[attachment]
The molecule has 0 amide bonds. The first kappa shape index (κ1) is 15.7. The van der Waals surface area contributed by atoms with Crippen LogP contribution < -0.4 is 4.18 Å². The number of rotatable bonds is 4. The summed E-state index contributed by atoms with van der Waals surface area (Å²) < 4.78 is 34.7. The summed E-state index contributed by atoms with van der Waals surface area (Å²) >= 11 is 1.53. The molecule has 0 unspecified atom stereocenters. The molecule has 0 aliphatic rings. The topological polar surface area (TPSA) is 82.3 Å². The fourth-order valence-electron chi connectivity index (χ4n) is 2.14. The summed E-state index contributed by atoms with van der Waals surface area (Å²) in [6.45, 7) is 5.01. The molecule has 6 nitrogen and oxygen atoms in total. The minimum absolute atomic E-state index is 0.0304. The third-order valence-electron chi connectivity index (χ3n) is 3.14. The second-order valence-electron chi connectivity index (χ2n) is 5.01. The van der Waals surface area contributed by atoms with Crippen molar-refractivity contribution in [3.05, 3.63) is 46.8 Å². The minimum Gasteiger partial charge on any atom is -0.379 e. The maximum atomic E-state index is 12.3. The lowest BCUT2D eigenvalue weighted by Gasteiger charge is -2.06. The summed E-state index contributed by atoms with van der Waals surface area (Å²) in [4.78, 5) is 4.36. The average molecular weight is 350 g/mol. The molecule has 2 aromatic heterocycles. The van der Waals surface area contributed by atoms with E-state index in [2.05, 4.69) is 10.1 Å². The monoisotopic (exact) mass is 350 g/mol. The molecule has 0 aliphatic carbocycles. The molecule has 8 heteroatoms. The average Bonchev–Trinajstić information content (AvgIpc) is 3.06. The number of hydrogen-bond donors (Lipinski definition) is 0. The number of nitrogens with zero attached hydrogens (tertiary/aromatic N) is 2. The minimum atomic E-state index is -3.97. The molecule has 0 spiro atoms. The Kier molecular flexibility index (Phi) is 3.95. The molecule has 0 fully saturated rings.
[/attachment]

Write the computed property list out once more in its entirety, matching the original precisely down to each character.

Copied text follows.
The molecule has 0 amide bonds. The first kappa shape index (κ1) is 15.7. The van der Waals surface area contributed by atoms with Crippen LogP contribution < -0.4 is 4.18 Å². The number of rotatable bonds is 4. The summed E-state index contributed by atoms with van der Waals surface area (Å²) < 4.78 is 34.7. The summed E-state index contributed by atoms with van der Waals surface area (Å²) >= 11 is 1.53. The molecule has 0 unspecified atom stereocenters. The molecule has 0 aliphatic rings. The topological polar surface area (TPSA) is 82.3 Å². The fourth-order valence-electron chi connectivity index (χ4n) is 2.14. The summed E-state index contributed by atoms with van der Waals surface area (Å²) in [6.45, 7) is 5.01. The molecule has 6 nitrogen and oxygen atoms in total. The minimum absolute atomic E-state index is 0.0304. The third-order valence-electron chi connectivity index (χ3n) is 3.14. The second-order valence-electron chi connectivity index (χ2n) is 5.01. The van der Waals surface area contributed by atoms with Crippen molar-refractivity contribution in [3.05, 3.63) is 46.8 Å². The minimum Gasteiger partial charge on any atom is -0.379 e. The maximum atomic E-state index is 12.3. The lowest BCUT2D eigenvalue weighted by Gasteiger charge is -2.06. The summed E-state index contributed by atoms with van der Waals surface area (Å²) in [4.78, 5) is 4.36. The average molecular weight is 350 g/mol. The molecule has 2 aromatic heterocycles. The van der Waals surface area contributed by atoms with E-state index in [2.05, 4.69) is 10.1 Å². The monoisotopic (exact) mass is 350 g/mol. The molecule has 0 aliphatic carbocycles. The molecule has 8 heteroatoms. The average Bonchev–Trinajstić information content (AvgIpc) is 3.06. The number of hydrogen-bond donors (Lipinski definition) is 0. The number of nitrogens with zero attached hydrogens (tertiary/aromatic N) is 2. The minimum atomic E-state index is -3.97. The molecule has 0 spiro atoms. The Kier molecular flexibility index (Phi) is 3.95. The molecule has 0 fully saturated rings.